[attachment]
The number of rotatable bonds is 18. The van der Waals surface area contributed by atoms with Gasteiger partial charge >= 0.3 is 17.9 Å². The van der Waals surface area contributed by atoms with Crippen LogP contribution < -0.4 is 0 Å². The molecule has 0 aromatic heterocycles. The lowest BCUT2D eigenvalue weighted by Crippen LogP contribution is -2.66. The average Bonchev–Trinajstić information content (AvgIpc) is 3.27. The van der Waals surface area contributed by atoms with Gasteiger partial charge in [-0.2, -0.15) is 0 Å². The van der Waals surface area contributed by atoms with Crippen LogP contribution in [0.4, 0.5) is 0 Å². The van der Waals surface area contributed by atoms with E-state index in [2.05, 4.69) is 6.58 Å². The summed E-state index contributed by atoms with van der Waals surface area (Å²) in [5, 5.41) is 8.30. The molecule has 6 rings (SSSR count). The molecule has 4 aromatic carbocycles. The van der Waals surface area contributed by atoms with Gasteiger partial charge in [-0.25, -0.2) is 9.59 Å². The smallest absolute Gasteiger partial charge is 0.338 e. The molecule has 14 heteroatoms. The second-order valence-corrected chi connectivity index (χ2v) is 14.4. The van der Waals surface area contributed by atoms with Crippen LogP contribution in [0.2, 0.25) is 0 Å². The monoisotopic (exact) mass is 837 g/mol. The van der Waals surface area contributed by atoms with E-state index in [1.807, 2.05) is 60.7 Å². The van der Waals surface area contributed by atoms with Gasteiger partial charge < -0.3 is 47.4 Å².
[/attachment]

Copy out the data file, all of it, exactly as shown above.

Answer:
The number of rotatable bonds is 18. The van der Waals surface area contributed by atoms with Gasteiger partial charge >= 0.3 is 17.9 Å². The van der Waals surface area contributed by atoms with Crippen LogP contribution < -0.4 is 0 Å². The molecule has 0 aromatic heterocycles. The lowest BCUT2D eigenvalue weighted by Crippen LogP contribution is -2.66. The average Bonchev–Trinajstić information content (AvgIpc) is 3.27. The van der Waals surface area contributed by atoms with Gasteiger partial charge in [-0.2, -0.15) is 0 Å². The van der Waals surface area contributed by atoms with Crippen LogP contribution in [0.4, 0.5) is 0 Å². The van der Waals surface area contributed by atoms with E-state index in [2.05, 4.69) is 6.58 Å². The summed E-state index contributed by atoms with van der Waals surface area (Å²) in [5, 5.41) is 8.30. The molecule has 6 rings (SSSR count). The molecule has 4 aromatic carbocycles. The van der Waals surface area contributed by atoms with Gasteiger partial charge in [-0.25, -0.2) is 9.59 Å². The smallest absolute Gasteiger partial charge is 0.338 e. The molecule has 14 heteroatoms. The second-order valence-corrected chi connectivity index (χ2v) is 14.4. The van der Waals surface area contributed by atoms with Crippen LogP contribution in [0.2, 0.25) is 0 Å². The monoisotopic (exact) mass is 837 g/mol. The van der Waals surface area contributed by atoms with E-state index in [1.807, 2.05) is 60.7 Å². The van der Waals surface area contributed by atoms with Gasteiger partial charge < -0.3 is 47.4 Å².